Doctors: National cancer registry saves hundreds of lives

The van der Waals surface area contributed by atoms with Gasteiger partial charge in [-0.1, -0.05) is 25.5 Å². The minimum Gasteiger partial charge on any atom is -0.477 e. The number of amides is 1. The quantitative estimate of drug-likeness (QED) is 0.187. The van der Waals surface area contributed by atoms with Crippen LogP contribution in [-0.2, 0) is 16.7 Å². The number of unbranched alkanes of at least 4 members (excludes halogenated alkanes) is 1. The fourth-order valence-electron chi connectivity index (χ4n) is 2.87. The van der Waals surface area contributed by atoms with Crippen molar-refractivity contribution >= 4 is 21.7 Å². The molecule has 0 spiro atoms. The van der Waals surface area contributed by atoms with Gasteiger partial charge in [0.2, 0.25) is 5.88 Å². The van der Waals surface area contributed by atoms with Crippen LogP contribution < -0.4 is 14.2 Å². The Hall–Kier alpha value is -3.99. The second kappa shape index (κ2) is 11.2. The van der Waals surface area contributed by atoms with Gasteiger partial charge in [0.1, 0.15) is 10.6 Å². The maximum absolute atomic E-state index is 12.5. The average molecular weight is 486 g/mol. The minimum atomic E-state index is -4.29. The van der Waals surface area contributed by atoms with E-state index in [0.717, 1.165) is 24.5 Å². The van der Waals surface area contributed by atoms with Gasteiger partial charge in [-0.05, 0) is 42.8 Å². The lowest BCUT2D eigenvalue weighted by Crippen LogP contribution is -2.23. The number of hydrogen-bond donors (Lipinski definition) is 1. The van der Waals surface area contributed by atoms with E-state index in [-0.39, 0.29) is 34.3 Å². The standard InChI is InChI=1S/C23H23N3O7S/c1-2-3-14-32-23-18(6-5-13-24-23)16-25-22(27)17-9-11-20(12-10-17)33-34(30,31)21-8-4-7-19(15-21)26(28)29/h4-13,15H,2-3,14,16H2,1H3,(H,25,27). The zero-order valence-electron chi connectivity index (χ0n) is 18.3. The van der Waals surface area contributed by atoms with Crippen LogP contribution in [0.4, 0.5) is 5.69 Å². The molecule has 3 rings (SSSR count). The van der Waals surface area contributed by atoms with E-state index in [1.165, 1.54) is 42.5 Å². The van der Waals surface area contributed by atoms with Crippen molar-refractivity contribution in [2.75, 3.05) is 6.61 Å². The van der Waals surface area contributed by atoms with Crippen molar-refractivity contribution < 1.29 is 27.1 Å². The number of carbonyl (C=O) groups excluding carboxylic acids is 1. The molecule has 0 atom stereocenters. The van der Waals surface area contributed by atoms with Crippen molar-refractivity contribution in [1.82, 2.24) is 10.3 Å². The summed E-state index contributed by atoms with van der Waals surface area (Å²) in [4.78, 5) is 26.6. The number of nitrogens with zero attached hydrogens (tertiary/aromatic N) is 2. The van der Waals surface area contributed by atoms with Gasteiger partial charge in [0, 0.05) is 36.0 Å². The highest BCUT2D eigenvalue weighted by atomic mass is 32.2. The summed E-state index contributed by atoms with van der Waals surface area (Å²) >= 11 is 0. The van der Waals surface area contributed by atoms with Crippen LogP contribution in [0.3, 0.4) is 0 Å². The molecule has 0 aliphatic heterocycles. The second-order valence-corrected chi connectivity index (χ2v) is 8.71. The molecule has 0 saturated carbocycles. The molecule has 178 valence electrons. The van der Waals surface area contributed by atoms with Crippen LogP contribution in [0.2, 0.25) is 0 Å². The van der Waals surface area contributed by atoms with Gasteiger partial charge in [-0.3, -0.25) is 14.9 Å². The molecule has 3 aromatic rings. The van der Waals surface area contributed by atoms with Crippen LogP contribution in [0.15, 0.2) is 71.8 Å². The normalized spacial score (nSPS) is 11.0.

Since the advent of the national cancer registry, hundreds of fewer deaths on operating tables each year. This is according to information from the association of professional associations of doctors DICA, Parool reports. The figures will be presented at a conference in Amsterdam on Thursday. Six years ago surgeons stared with the uniform registration of cancer patients and treatments. On the registry surgeons can see how colleagues in other hospitals approach treatments and the result thereof. If their own figures are lower than the rest of the country, they can adapt their treatment method. The DICA figures show that there has been a large decrease in the number of patients dying as the result of a surgery removing a tumor from the colon or rectum - which is considered a major operation with a significant risk. In 2009 5.2 percent of these patients died as a result of this operation, last year it was only 2.3 percent of the patient. That is about 200 fewer deaths per year. The operating rates for two other cancers also improved after the introduction of the interactive registration. In 2011 8.5 percent of patients operated for gastric cancer passed away, last year it was only 4.5 percent - 30 fewer deaths annually. In 2011 5.5 percent of women operated on for breast cancer had tumor tissue left behind, in 2014 it was 4.0 percent. There may be a number of reasons for the improved figures, but according to DICA director Eric Hans Eddes, the improvement can largely be attributed to the national uniform registration. "With every condition we register in this manner, we send a monthly oversight to all hospitals, and you immediately see that doctors look at it and improve quality. Where in the beginning there were major differences, after the register hospitals are quickly growing towards each other." he said to Parool.